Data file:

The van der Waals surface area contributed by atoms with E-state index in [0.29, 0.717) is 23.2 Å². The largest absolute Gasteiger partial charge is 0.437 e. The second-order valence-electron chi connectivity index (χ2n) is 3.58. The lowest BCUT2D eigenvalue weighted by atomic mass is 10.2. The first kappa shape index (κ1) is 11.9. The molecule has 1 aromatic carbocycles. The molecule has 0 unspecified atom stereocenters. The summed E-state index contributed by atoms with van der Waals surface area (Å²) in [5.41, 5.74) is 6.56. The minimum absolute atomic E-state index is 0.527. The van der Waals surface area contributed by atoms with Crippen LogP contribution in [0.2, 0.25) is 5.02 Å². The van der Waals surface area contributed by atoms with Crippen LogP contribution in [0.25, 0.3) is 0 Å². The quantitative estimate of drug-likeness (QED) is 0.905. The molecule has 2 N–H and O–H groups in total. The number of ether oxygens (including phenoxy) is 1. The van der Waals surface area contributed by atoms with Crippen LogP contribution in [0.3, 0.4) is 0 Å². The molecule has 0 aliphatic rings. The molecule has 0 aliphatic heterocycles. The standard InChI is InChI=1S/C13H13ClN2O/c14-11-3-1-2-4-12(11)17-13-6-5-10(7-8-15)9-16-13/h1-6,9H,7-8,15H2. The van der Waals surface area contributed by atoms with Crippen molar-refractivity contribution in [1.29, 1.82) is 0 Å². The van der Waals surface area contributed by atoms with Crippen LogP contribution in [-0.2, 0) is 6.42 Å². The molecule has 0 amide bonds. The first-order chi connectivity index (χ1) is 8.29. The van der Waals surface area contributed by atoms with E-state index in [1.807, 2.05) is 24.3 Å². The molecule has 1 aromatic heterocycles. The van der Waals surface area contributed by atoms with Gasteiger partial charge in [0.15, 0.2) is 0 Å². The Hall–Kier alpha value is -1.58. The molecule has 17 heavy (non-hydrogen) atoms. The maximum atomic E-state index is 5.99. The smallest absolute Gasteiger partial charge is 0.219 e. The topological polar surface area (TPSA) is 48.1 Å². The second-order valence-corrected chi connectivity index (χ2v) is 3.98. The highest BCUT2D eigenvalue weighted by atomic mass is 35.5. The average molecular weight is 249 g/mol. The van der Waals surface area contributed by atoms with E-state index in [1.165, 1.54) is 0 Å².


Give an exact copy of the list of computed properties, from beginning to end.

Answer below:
The van der Waals surface area contributed by atoms with E-state index in [0.29, 0.717) is 23.2 Å². The largest absolute Gasteiger partial charge is 0.437 e. The second-order valence-electron chi connectivity index (χ2n) is 3.58. The lowest BCUT2D eigenvalue weighted by atomic mass is 10.2. The first kappa shape index (κ1) is 11.9. The molecule has 1 aromatic carbocycles. The molecule has 0 unspecified atom stereocenters. The summed E-state index contributed by atoms with van der Waals surface area (Å²) in [5.41, 5.74) is 6.56. The minimum absolute atomic E-state index is 0.527. The van der Waals surface area contributed by atoms with Crippen LogP contribution in [0.2, 0.25) is 5.02 Å². The van der Waals surface area contributed by atoms with Crippen LogP contribution in [0.25, 0.3) is 0 Å². The quantitative estimate of drug-likeness (QED) is 0.905. The molecule has 2 N–H and O–H groups in total. The number of ether oxygens (including phenoxy) is 1. The van der Waals surface area contributed by atoms with Crippen LogP contribution in [0.3, 0.4) is 0 Å². The molecule has 0 aliphatic rings. The molecule has 0 aliphatic heterocycles. The standard InChI is InChI=1S/C13H13ClN2O/c14-11-3-1-2-4-12(11)17-13-6-5-10(7-8-15)9-16-13/h1-6,9H,7-8,15H2. The van der Waals surface area contributed by atoms with Crippen molar-refractivity contribution in [1.29, 1.82) is 0 Å². The van der Waals surface area contributed by atoms with Crippen LogP contribution in [-0.2, 0) is 6.42 Å². The molecule has 0 amide bonds. The first-order chi connectivity index (χ1) is 8.29. The van der Waals surface area contributed by atoms with E-state index in [1.807, 2.05) is 24.3 Å². The molecule has 1 aromatic heterocycles. The van der Waals surface area contributed by atoms with Gasteiger partial charge in [0.15, 0.2) is 0 Å². The Hall–Kier alpha value is -1.58. The molecule has 17 heavy (non-hydrogen) atoms. The maximum atomic E-state index is 5.99. The smallest absolute Gasteiger partial charge is 0.219 e. The topological polar surface area (TPSA) is 48.1 Å². The second-order valence-corrected chi connectivity index (χ2v) is 3.98. The highest BCUT2D eigenvalue weighted by atomic mass is 35.5. The average molecular weight is 249 g/mol. The van der Waals surface area contributed by atoms with E-state index in [1.165, 1.54) is 0 Å².